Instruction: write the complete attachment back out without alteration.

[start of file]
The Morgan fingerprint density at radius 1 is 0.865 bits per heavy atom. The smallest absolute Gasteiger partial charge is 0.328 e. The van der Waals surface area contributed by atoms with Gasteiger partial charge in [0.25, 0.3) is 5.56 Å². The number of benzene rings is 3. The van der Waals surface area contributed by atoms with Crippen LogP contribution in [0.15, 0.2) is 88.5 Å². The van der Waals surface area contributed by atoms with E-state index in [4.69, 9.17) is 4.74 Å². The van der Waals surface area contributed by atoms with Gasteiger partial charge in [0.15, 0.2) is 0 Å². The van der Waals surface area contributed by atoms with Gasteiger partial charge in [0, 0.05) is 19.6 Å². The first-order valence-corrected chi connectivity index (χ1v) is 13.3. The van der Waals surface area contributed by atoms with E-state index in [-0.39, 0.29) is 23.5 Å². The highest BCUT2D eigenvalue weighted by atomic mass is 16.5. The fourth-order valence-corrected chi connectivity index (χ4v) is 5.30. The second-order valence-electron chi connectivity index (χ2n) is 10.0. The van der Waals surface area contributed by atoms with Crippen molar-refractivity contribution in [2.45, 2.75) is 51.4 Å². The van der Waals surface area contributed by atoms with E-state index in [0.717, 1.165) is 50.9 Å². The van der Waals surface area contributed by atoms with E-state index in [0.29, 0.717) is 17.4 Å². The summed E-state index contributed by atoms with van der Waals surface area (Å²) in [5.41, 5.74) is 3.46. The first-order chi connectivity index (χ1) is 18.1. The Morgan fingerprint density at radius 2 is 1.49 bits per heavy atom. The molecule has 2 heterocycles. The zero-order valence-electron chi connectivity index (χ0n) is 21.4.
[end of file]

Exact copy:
The Morgan fingerprint density at radius 1 is 0.865 bits per heavy atom. The smallest absolute Gasteiger partial charge is 0.328 e. The van der Waals surface area contributed by atoms with Gasteiger partial charge in [0.25, 0.3) is 5.56 Å². The number of benzene rings is 3. The van der Waals surface area contributed by atoms with Crippen LogP contribution in [0.15, 0.2) is 88.5 Å². The van der Waals surface area contributed by atoms with E-state index in [4.69, 9.17) is 4.74 Å². The van der Waals surface area contributed by atoms with Gasteiger partial charge in [0.15, 0.2) is 0 Å². The van der Waals surface area contributed by atoms with Gasteiger partial charge in [0, 0.05) is 19.6 Å². The first-order valence-corrected chi connectivity index (χ1v) is 13.3. The van der Waals surface area contributed by atoms with E-state index in [-0.39, 0.29) is 23.5 Å². The highest BCUT2D eigenvalue weighted by atomic mass is 16.5. The fourth-order valence-corrected chi connectivity index (χ4v) is 5.30. The second-order valence-electron chi connectivity index (χ2n) is 10.0. The van der Waals surface area contributed by atoms with Crippen molar-refractivity contribution in [2.45, 2.75) is 51.4 Å². The van der Waals surface area contributed by atoms with E-state index in [0.717, 1.165) is 50.9 Å². The van der Waals surface area contributed by atoms with E-state index in [0.29, 0.717) is 17.4 Å². The summed E-state index contributed by atoms with van der Waals surface area (Å²) in [5.41, 5.74) is 3.46. The first-order chi connectivity index (χ1) is 18.1. The Morgan fingerprint density at radius 2 is 1.49 bits per heavy atom. The molecule has 2 heterocycles. The zero-order valence-electron chi connectivity index (χ0n) is 21.4.